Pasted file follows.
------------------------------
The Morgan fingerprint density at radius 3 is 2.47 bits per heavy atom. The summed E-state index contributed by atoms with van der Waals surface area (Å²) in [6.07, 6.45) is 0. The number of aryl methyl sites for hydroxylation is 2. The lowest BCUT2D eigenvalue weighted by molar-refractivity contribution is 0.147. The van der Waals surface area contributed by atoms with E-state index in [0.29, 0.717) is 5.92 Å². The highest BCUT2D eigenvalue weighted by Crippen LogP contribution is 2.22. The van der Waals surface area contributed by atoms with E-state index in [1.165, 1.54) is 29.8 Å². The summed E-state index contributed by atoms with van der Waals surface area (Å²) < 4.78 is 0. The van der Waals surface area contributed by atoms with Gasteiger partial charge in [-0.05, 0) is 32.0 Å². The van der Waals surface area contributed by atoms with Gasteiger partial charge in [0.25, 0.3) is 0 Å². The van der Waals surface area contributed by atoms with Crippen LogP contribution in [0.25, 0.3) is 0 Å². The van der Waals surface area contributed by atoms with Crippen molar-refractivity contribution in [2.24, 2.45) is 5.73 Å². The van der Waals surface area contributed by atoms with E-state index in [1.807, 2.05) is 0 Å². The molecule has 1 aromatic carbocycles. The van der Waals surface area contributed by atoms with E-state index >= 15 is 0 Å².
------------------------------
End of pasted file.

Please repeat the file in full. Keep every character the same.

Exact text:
The Morgan fingerprint density at radius 3 is 2.47 bits per heavy atom. The summed E-state index contributed by atoms with van der Waals surface area (Å²) in [6.07, 6.45) is 0. The number of aryl methyl sites for hydroxylation is 2. The lowest BCUT2D eigenvalue weighted by molar-refractivity contribution is 0.147. The van der Waals surface area contributed by atoms with E-state index in [0.29, 0.717) is 5.92 Å². The highest BCUT2D eigenvalue weighted by Crippen LogP contribution is 2.22. The van der Waals surface area contributed by atoms with E-state index in [1.165, 1.54) is 29.8 Å². The summed E-state index contributed by atoms with van der Waals surface area (Å²) < 4.78 is 0. The van der Waals surface area contributed by atoms with Gasteiger partial charge in [-0.05, 0) is 32.0 Å². The van der Waals surface area contributed by atoms with Gasteiger partial charge in [0.25, 0.3) is 0 Å². The van der Waals surface area contributed by atoms with Crippen LogP contribution in [0.25, 0.3) is 0 Å². The van der Waals surface area contributed by atoms with Crippen molar-refractivity contribution in [2.24, 2.45) is 5.73 Å². The van der Waals surface area contributed by atoms with E-state index in [1.807, 2.05) is 0 Å². The molecule has 1 aromatic carbocycles. The van der Waals surface area contributed by atoms with E-state index >= 15 is 0 Å².